Here’s the scoop on ice cream makers…dating back to the 1920s
Beginning in 1920, Fisher Motor Company, later Tudhope Metal Specialties, manufactured ice cream scoops and dishes until the factory closed in the 1970s.
Postcard Memories is a weekly series of views of historical postcards and photos submitted by Marcel Rousseau.
Some have already been published by the Orillia Museum of Art and History and in the book Postcard Memories Orillia.
Ice cream scoops and ice cream dishes have a long history in Orillia. Beginning in the 1920s, the Fisher Motor Company of West Street South manufactured a varnished wooden-handled shovel as well as an all-metal scissor-handled shovel for commercial use, both manufactured in five sizes.
In 1926, Fisher also patented and sold a rare “Cold Dog” ice cream scoop with a wooden handle.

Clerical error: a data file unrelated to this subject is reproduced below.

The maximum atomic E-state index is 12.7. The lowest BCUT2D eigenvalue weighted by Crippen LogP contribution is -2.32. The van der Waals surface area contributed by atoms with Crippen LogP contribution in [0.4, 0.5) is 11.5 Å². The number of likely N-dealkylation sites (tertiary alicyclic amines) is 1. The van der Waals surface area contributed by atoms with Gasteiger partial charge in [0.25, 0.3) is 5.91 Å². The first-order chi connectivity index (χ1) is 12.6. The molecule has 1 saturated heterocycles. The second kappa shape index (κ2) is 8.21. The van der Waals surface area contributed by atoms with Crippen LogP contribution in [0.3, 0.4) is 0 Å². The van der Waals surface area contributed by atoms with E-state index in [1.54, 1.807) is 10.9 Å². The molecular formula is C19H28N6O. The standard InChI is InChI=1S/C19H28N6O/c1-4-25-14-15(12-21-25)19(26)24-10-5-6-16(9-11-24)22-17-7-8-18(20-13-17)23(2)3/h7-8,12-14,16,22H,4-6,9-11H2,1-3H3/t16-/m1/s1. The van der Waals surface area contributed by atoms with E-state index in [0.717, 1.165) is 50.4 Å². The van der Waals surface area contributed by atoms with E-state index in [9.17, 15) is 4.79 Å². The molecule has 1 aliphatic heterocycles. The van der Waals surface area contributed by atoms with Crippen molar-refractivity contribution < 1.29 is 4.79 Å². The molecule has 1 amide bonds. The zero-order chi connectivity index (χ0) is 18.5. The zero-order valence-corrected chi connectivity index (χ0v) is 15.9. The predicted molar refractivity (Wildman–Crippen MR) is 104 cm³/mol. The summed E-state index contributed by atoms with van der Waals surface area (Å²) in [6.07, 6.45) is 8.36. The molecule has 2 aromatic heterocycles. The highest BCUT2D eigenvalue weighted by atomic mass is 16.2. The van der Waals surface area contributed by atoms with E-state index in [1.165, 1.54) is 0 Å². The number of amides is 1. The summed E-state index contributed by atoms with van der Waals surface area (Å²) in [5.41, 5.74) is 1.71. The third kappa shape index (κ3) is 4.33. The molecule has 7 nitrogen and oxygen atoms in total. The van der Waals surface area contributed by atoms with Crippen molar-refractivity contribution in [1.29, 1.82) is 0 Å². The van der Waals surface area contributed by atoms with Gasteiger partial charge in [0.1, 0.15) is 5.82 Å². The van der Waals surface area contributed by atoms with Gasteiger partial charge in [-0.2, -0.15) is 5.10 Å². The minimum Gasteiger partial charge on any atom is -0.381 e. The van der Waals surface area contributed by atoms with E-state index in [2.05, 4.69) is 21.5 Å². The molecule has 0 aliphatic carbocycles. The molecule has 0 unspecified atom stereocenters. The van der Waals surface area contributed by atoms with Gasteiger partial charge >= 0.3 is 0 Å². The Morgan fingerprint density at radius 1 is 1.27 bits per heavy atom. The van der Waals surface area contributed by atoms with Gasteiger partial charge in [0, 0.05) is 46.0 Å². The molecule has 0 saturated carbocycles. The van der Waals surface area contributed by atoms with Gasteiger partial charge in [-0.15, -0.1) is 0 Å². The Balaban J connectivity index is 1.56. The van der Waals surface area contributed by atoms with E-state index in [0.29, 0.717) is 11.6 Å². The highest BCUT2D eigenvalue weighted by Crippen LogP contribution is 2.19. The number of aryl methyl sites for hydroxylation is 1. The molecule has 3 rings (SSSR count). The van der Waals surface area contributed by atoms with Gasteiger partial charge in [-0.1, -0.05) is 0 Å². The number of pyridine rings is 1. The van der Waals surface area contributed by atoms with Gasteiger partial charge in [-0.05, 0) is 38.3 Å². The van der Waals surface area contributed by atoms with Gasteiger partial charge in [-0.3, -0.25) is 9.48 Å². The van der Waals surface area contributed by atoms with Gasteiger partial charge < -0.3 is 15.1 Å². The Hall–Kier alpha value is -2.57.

Fisher was reorganized into the Tudhope Metal Specialties Co. in 1928 and continued to market both types of dishes, changing the wooden handles from varnished wood to a blue painted handle in 1940.
In 1950, Tudhope introduced a color for each size, using black for the largest size (#12), blue for blue #16, green for #20, red for red #24, and yellow for the smallest (#30). All of these wooden handles were also made in Orillia at Canada Wood Specialties.
In 1934, Tudhope patented a “No Pac” dish, in a #30 size with varnished wooden handle, changing to a red handle in the 1940s. This shovel had a dollar-sized hole in the back of the bowl and was nicknamed the “vacuum shovel”.
The hole allowed the storekeeper to put ice cream in a cone without wrapping the bowl. This would give him several extra cones to sell for every gallon of ice cream, an important feature during tough times.
Lear Seigler continued to sell dishes after the Tudhope factory closed in the 1970s. Hunter Industries also sold wooden and plastic handled dishes for a few years after Lear Seigler retired the line.